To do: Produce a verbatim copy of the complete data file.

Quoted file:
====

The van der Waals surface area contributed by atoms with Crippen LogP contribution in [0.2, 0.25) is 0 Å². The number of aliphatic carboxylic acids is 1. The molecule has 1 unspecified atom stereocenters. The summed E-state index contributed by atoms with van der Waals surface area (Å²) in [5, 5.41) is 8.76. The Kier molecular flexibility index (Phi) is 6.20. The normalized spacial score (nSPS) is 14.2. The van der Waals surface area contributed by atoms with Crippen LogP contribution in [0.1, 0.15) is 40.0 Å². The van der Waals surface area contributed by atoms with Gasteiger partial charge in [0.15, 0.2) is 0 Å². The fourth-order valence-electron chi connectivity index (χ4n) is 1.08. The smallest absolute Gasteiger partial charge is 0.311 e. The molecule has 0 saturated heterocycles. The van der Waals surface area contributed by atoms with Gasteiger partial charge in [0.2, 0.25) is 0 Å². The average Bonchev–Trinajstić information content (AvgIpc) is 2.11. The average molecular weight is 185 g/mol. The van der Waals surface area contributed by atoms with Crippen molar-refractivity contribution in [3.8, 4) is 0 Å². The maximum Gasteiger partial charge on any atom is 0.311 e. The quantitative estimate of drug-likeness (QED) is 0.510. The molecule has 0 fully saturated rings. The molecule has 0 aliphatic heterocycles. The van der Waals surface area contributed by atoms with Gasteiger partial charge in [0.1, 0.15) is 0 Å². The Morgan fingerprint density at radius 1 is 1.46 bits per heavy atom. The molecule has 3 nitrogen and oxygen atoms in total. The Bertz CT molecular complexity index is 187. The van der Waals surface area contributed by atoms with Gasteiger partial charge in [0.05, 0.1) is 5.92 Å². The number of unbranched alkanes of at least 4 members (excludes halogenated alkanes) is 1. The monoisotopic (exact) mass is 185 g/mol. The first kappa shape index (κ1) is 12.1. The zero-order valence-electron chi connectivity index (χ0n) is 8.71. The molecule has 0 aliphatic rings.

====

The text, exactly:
The van der Waals surface area contributed by atoms with Crippen LogP contribution in [0.2, 0.25) is 0 Å². The number of aliphatic carboxylic acids is 1. The molecule has 1 unspecified atom stereocenters. The summed E-state index contributed by atoms with van der Waals surface area (Å²) in [5, 5.41) is 8.76. The Kier molecular flexibility index (Phi) is 6.20. The normalized spacial score (nSPS) is 14.2. The van der Waals surface area contributed by atoms with Crippen LogP contribution in [0.1, 0.15) is 40.0 Å². The van der Waals surface area contributed by atoms with Gasteiger partial charge in [0.15, 0.2) is 0 Å². The fourth-order valence-electron chi connectivity index (χ4n) is 1.08. The smallest absolute Gasteiger partial charge is 0.311 e. The molecule has 0 saturated heterocycles. The van der Waals surface area contributed by atoms with Gasteiger partial charge in [0.2, 0.25) is 0 Å². The average Bonchev–Trinajstić information content (AvgIpc) is 2.11. The average molecular weight is 185 g/mol. The van der Waals surface area contributed by atoms with Crippen molar-refractivity contribution in [3.8, 4) is 0 Å². The maximum Gasteiger partial charge on any atom is 0.311 e. The quantitative estimate of drug-likeness (QED) is 0.510. The molecule has 0 fully saturated rings. The molecule has 0 aliphatic heterocycles. The van der Waals surface area contributed by atoms with Gasteiger partial charge in [0.1, 0.15) is 0 Å². The Morgan fingerprint density at radius 1 is 1.46 bits per heavy atom. The molecule has 3 nitrogen and oxygen atoms in total. The Bertz CT molecular complexity index is 187. The van der Waals surface area contributed by atoms with Gasteiger partial charge in [0.05, 0.1) is 5.92 Å². The number of unbranched alkanes of at least 4 members (excludes halogenated alkanes) is 1. The monoisotopic (exact) mass is 185 g/mol. The first kappa shape index (κ1) is 12.1. The zero-order valence-electron chi connectivity index (χ0n) is 8.71. The molecule has 0 aliphatic rings.